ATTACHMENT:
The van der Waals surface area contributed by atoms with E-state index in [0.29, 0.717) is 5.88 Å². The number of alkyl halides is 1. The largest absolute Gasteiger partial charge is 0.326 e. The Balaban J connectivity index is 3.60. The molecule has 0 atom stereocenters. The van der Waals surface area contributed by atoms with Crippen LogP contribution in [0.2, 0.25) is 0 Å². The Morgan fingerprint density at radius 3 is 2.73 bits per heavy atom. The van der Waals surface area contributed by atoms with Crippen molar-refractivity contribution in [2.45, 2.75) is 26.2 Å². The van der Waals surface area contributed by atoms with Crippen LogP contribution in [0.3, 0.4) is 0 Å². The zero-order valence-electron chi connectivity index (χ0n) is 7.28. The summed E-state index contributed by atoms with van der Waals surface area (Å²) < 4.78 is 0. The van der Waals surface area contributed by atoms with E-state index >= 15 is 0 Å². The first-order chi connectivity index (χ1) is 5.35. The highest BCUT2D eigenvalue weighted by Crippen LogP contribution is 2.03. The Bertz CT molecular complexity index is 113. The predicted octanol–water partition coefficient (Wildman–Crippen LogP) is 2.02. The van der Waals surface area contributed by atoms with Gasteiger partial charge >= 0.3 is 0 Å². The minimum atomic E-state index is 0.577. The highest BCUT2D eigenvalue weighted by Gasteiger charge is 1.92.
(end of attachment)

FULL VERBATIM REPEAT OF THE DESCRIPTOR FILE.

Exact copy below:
The van der Waals surface area contributed by atoms with E-state index in [0.29, 0.717) is 5.88 Å². The number of alkyl halides is 1. The largest absolute Gasteiger partial charge is 0.326 e. The Balaban J connectivity index is 3.60. The molecule has 0 atom stereocenters. The van der Waals surface area contributed by atoms with Crippen LogP contribution in [0.2, 0.25) is 0 Å². The Morgan fingerprint density at radius 3 is 2.73 bits per heavy atom. The van der Waals surface area contributed by atoms with Crippen molar-refractivity contribution in [2.45, 2.75) is 26.2 Å². The van der Waals surface area contributed by atoms with Crippen LogP contribution in [0.3, 0.4) is 0 Å². The zero-order valence-electron chi connectivity index (χ0n) is 7.28. The summed E-state index contributed by atoms with van der Waals surface area (Å²) < 4.78 is 0. The van der Waals surface area contributed by atoms with E-state index >= 15 is 0 Å². The first-order chi connectivity index (χ1) is 5.35. The highest BCUT2D eigenvalue weighted by Crippen LogP contribution is 2.03. The Bertz CT molecular complexity index is 113. The predicted octanol–water partition coefficient (Wildman–Crippen LogP) is 2.02. The van der Waals surface area contributed by atoms with Gasteiger partial charge >= 0.3 is 0 Å². The minimum atomic E-state index is 0.577. The highest BCUT2D eigenvalue weighted by Gasteiger charge is 1.92.